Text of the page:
If Abraham Lincoln were running for president today, a campaign attack ad might go something like this:
(Cue sneering voice of ad announcer.) “Why should we trust you as president when as a lawyer you defended whiskey-hating women who smashed up a saloon, an admitted adultress and a wife who poisoned her husband?” A message at the end of the ad reads that it was “Paid for by white male property owners who know a woman’s place.”
The Lincoln spoof aimed at high school and college students is featured on Flackcheck.org, a nonpartisan, nonprofit Web site launched Thursday with the goal of encouraging journalists and the public to be more vigilant in truth-squadding misleading political ads and candidates’ statements.
Those who are vigilant about such nefarious activities are probably familiar with Factcheck.org, which was started in 2003 by the Annenberg Public Policy Center at the University of Pennsylvania.
Kathleen Hall Jamieson, director of the Annenberg center, who founded Factcheck along with former CNN reporter Brooks Jackson, describes Flackcheck as a playful sibling to the serious Factcheck.
The idea is to use digital dazzle, games and humor to hook people into questioning the political information they consume and encourage them to read journalism from serious news sources.
“We’re trying to provide another way of increasing available information to the electorate about accurate positions of the candidates,” Jamieson said in an interview this week.
Once the site begins to generate a critical mass of users, Jamieson said, the staff will track how many people who watch a video go on to look at related content at Factcheck.org.
Flackcheck has a staff of 13, including three comedy writers, animators and film and video producers. The project is funded by the Annenberg Foundation and the Omidyar Network, a foundation run by Pierre Omidyar, the founder of eBay.
Jamieson said she and Jackson founded the original site, which has 87,000 subscribers, out of a concern that “the news media, which had been doing a good job of fact-checking in 1996 and 1992, had started to walk away from the fact-checking function because newsrooms were starting to get smaller, there were more one-newspaper towns and news organizations no longer had the resources to put into it.” (The Washington Post’s own truth-squading feature, called “The Fact Checker,” is still thriving.)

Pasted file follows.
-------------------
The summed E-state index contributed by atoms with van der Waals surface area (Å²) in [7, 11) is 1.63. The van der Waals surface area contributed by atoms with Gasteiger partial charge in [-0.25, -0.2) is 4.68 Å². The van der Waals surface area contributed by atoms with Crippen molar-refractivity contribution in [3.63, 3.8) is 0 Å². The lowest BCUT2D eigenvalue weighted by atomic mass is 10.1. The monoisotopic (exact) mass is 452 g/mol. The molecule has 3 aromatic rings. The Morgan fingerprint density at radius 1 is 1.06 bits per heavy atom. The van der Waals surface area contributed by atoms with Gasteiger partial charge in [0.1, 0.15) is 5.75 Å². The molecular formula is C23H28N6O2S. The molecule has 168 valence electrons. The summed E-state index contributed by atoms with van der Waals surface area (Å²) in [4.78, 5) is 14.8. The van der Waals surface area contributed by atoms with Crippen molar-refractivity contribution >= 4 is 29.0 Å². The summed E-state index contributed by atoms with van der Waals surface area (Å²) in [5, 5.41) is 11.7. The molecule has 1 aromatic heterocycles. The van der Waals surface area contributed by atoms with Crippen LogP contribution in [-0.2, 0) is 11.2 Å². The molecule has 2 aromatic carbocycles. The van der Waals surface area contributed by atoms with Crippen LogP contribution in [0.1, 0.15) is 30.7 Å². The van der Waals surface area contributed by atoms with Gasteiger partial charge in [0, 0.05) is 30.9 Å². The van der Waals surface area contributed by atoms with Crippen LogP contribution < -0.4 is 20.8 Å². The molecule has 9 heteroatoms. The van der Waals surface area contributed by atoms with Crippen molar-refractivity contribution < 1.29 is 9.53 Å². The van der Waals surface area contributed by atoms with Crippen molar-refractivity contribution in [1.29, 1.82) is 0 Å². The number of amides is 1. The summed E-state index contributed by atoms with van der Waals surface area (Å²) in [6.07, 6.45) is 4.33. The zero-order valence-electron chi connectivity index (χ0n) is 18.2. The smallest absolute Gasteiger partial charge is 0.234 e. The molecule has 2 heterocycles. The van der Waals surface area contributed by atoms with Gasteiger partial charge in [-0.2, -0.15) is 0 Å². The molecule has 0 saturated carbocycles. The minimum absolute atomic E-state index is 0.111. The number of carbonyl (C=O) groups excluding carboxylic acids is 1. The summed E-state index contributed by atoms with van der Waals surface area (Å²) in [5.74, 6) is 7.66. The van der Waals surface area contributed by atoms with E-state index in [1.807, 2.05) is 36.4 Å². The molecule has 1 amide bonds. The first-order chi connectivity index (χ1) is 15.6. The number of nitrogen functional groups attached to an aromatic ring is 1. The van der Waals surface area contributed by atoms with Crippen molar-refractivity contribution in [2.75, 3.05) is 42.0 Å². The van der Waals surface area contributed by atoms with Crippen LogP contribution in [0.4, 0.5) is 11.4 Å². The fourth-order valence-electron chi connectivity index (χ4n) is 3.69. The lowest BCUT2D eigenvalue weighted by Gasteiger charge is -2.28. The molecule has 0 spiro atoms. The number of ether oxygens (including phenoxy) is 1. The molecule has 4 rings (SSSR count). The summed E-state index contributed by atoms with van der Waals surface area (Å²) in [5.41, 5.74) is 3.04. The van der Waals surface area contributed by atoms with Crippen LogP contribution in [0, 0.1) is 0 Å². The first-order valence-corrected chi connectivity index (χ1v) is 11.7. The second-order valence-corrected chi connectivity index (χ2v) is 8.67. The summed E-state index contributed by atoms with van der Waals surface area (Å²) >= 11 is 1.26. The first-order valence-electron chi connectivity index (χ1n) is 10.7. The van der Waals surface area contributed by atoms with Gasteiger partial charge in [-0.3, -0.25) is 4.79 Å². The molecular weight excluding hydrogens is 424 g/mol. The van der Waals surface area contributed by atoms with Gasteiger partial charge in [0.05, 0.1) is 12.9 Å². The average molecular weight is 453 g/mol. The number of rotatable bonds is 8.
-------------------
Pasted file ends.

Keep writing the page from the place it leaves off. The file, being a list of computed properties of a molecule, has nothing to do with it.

Flackcheck includes educational segments that Jamieson hopes will engage students, as well as fun-loving adults, in learning about questionable political tactics. In the feature imagining how Lincoln would fare in today’s political climate, another ad takes phrases from his famous Gettysburg address and uses them to suggest that the Civil War was not worth fighting.
In a game called “They Said What?!” players are asked to guess which person Republican presidential candidate Newt Gingrich refers to as a socialist: Karl Marx, Robert Owen or President Obama?
But as with the original site, a major focus is monitoring the media’s coverage of political ads, in addition to the ads themselves. Jamieson says that reporting on the ads, and airing the most sensational allegations without correcting them, spreads misinformation.
A feature called “Stinkweeds and Orchids” praises and scolds the media for how they cover political ads. Those that report on the ads without raising questions about inaccurate or misleading content get stinkweeds. A Jan. 5 segment of “NewsHour” on PBS was chided for running 27 seconds of an ad attacking Gingrich. The journalists in the story, which was about front-runner Mitt Romney’s negative ad blitz just ahead of the Iowa caucuses, apparently did not take the time to parse the ads.
Candy Crowley, host of CNN’s “State of the Union,” was presented with orchids for challenging ads run by AARP, the Air Transport Association and the American Petroleum Institute during deliberations in the fall by the “supercommittee” convened to come up with a plan to reduce the country’s deficit.
Crowley told representatives of the groups that their ads, which warned of dire consequences to their constituencies, sounded like “threats” and asked if they were willing to make any sacrifices.
“It was just astonishing to me how people were lobbying the supercommittee, and the ads seemed to me just threatening!” Crowley said in an interview Tuesday.
Crowley, a longtime political reporter who said she has used Factcheck.org, said the increased use of digital communication by campaigns makes it more challenging for journalists and the public to keep track of misleading information.
“It’s not only what people are putting in ads, it’s e-mails going out under weird names. I get them from relatives asking, ‘Is this true?’ On top of that it’s Web ads, on top of people looking at ads on YouTube, on top of just your generic, old-fashioned television ad and whatever is coming out of the candidate’s mouth or what the candidate’s surrogates are saying.
“It’s overwhelming and yet I think [truth-squadding has] never been more important,” she said, because digital media allow candidates and campaigns to get to the public more quickly and broadly than traditional news organizations.
Fact-checking, she said, has “almost become like spot-checking for drunks. You don’t catch all of them . . . but it’s a way of saying ‘beware of the drunks.’ ”